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Disk IO/ Latency RRS feed

  • Question

  • I am having the following figure of my disks in my environment

    Avg. Disk sec/Transfer ~ 0.4s

    Avg Disk Queue Length : 10

    Avg Disk Write bytes /sec 11040 bytes

    Avg. Disk Bytes/Transfer 11040 bytes

    Avg. Disk Bytes/Read = 0 ( I suppose in that moment should be a write process )

    Is it bad to have these figure/ and how to improve ?

     

    Friday, September 13, 2019 5:58 AM

All replies

  • anyone has idea ?
    Friday, September 13, 2019 10:56 AM
  • Include the Avg. Disk sec/Transfer and Disk Transfers/sec counters (and perhaps the corresponding Read and Write counters too). This will allow you to determine the IOPS the storage subsystem is actually delivering from an OS perspective. What is good or bad depends on your IO subsystem capabilities and demands of your workload.

    Keep in mind that local spinning media is capable of delivering no more than a couple hundred IOPS/sec per spindle whereas local solid state storage can deliver hundreds of thousands per second. If you are using a SAN and/or VMs, much of the storage is abstracted and shared with outer hosts and capabilities vary greatly.

    From a SQL Server perspective, the fastest IO is the one not done. Query and index tuning and adequate memory for buffer cache will reduce IO demands on the IO subsystem and is the first step I suggest to alleviate performance issues.


    Dan Guzman, Data Platform MVP, http://www.dbdelta.com

    Friday, September 13, 2019 11:42 AM
    Moderator
  • Those values by themselves don't really mean anything.

    I suggest you read this and start here:

    https://www.brentozar.com/archive/2006/12/dba-101-using-perfmon-for-sql-performance-tuning/

    Friday, September 13, 2019 12:21 PM
    Moderator
  • this could be write performance issue. I suspect during checkpoint.

    but you see the IO size is very small already 11040 bytes , anywhere to tune ?

    is it storage problem ?

    Friday, September 13, 2019 7:28 PM
  • Hi sakurai_db,

    You need to check your storage system if it is one of the following:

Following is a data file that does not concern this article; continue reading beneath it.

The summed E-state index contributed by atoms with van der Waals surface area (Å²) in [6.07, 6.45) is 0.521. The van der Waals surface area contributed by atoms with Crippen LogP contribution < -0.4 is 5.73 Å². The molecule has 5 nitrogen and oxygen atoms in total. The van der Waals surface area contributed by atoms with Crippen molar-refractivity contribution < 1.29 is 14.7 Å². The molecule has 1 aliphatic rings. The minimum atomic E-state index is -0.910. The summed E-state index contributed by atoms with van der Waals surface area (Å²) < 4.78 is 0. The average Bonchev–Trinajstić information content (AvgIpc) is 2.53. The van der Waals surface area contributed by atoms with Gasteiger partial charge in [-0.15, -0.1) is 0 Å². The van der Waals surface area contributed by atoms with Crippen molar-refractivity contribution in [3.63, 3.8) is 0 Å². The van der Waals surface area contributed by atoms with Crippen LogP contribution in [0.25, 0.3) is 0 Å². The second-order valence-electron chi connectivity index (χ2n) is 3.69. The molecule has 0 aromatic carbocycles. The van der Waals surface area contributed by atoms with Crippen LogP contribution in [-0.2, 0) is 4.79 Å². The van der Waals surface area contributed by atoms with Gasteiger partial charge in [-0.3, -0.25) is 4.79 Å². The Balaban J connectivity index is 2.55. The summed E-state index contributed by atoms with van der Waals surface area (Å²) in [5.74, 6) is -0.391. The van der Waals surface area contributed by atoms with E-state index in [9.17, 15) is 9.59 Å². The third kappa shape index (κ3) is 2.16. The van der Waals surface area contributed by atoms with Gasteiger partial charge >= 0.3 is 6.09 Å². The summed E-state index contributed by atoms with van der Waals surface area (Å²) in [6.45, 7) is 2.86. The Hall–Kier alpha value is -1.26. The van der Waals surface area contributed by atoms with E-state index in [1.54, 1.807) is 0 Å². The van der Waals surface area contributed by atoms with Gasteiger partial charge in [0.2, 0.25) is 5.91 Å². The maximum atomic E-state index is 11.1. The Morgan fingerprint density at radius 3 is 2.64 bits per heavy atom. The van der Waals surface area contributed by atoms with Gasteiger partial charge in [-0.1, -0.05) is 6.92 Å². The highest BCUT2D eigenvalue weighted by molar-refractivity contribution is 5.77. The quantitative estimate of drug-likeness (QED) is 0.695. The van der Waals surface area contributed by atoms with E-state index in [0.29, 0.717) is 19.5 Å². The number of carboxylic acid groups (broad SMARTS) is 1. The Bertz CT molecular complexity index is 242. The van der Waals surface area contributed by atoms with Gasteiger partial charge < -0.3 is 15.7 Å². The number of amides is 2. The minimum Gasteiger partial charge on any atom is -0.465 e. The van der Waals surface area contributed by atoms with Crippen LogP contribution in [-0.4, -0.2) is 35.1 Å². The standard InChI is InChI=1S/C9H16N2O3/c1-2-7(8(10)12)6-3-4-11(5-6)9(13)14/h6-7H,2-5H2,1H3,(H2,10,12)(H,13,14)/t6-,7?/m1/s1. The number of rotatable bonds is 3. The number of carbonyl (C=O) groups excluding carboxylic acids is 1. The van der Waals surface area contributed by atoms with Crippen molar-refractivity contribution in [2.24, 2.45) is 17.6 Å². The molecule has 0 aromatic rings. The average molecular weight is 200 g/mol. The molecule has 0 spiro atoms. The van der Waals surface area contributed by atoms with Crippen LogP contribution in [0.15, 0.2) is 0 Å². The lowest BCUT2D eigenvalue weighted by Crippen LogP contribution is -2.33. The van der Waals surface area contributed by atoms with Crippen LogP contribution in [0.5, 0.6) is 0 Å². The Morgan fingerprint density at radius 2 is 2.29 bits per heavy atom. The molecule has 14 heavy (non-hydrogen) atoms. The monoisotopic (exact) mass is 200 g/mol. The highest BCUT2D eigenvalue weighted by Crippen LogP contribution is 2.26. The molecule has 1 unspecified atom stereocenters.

• Mechanical drive
    • SSD drive
    • AFA storage

    Please run on your machine the following SQL. It will give you raw latency numbers.

    SQL:

    SELECT  LEFT(physical_name, 1) AS drive ,
            CAST(SUM(io_stall_read_ms) / ( 1.0 + SUM(num_of_reads) ) AS NUMERIC(10,
                                                                  1)) AS 'avg_read_disk_latency_ms' ,
            CAST(SUM(io_stall_write_ms) / ( 1.0 + SUM(num_of_writes) ) AS NUMERIC(10,
                                                                  1)) AS 'avg_write_disk_latency_ms' ,
            CAST(( SUM(io_stall) ) / ( 1.0 + SUM(num_of_reads + num_of_writes) ) AS NUMERIC(10,
                                                                  1)) AS 'avg_disk_latency_ms'
    FROM    sys.dm_io_virtual_file_stats(NULL, NULL) AS divfs
            JOIN sys.master_files AS mf ON mf.database_id = divfs.database_id
                                           AND mf.file_id = divfs.file_id
    GROUP BY LEFT(physical_name, 1)
    ORDER BY avg_disk_latency_ms DESC;
    Friday, September 13, 2019 8:14 PM
  • if that's a bad latency number, how to improve it ?
    Saturday, September 14, 2019 6:35 PM
  • if that's a bad latency number, how to improve it ?
    • Query and index tuning
    • Faster storage
    • More memory
    • Balance IO evenly among available storage (with data, log, and perhaps tempdb  segregated)

    Dan Guzman, Data Platform MVP, http://www.dbdelta.com

    Saturday, September 14, 2019 7:09 PM
    Moderator
  • Hi,

    Looks at read too as well as writes.  A disk queue of 10 with 11kb writes is ridiculous, so I imagine it is read IO causing that (you can see this from Performance Monitor via Task Manager).

    It sounds like its read IO causing that and a disk queue of 10 is very bad for SQL, yes.  Check the read IO, I imagine that will be high. Lowering read IO can be done with optimizing queries and indexes but also look at RAM. How much RAM does the SQL server have, is it limited in SQL (right click the instance name in SSMS and go to properties). 

    High read IO can be helped with more RAM, but if it isnt massively limited then you need to look at optimising queries rather than masking the issue.

    Thanks,

    Matt

    Saturday, September 14, 2019 7:21 PM
  • I am having the following figure of my disks in my environment

    Avg. Disk sec/Transfer ~ 0.4s